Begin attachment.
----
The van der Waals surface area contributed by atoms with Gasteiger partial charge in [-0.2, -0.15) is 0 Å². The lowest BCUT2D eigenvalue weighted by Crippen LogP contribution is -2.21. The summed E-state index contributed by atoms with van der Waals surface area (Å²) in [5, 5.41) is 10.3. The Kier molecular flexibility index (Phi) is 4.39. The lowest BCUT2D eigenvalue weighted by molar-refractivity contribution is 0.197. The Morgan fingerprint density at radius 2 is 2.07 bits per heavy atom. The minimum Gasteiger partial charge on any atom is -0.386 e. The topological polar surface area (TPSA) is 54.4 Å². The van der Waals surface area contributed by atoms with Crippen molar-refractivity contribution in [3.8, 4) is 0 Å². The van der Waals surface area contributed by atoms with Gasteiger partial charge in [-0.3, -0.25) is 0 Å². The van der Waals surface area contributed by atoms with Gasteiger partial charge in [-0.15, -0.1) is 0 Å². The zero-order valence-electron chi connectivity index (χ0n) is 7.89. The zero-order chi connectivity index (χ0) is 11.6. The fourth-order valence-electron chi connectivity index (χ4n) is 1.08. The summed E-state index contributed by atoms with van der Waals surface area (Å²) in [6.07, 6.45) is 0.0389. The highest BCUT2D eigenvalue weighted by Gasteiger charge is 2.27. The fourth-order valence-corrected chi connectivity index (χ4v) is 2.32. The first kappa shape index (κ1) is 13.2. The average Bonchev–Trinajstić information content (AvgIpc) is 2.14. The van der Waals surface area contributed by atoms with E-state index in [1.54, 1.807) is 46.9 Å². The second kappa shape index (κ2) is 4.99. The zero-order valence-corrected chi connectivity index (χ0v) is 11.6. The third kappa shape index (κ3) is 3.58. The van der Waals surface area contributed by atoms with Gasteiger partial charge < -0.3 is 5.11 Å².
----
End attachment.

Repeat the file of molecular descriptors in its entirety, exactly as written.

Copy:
The van der Waals surface area contributed by atoms with Gasteiger partial charge in [-0.2, -0.15) is 0 Å². The lowest BCUT2D eigenvalue weighted by Crippen LogP contribution is -2.21. The summed E-state index contributed by atoms with van der Waals surface area (Å²) in [5, 5.41) is 10.3. The Kier molecular flexibility index (Phi) is 4.39. The lowest BCUT2D eigenvalue weighted by molar-refractivity contribution is 0.197. The Morgan fingerprint density at radius 2 is 2.07 bits per heavy atom. The minimum Gasteiger partial charge on any atom is -0.386 e. The topological polar surface area (TPSA) is 54.4 Å². The van der Waals surface area contributed by atoms with Crippen molar-refractivity contribution in [3.8, 4) is 0 Å². The van der Waals surface area contributed by atoms with Gasteiger partial charge in [-0.3, -0.25) is 0 Å². The van der Waals surface area contributed by atoms with Gasteiger partial charge in [-0.15, -0.1) is 0 Å². The zero-order valence-electron chi connectivity index (χ0n) is 7.89. The zero-order chi connectivity index (χ0) is 11.6. The fourth-order valence-electron chi connectivity index (χ4n) is 1.08. The summed E-state index contributed by atoms with van der Waals surface area (Å²) in [6.07, 6.45) is 0.0389. The highest BCUT2D eigenvalue weighted by Gasteiger charge is 2.27. The fourth-order valence-corrected chi connectivity index (χ4v) is 2.32. The first kappa shape index (κ1) is 13.2. The average Bonchev–Trinajstić information content (AvgIpc) is 2.14. The van der Waals surface area contributed by atoms with E-state index in [1.54, 1.807) is 46.9 Å². The second kappa shape index (κ2) is 4.99. The zero-order valence-corrected chi connectivity index (χ0v) is 11.6. The third kappa shape index (κ3) is 3.58. The van der Waals surface area contributed by atoms with Gasteiger partial charge < -0.3 is 5.11 Å².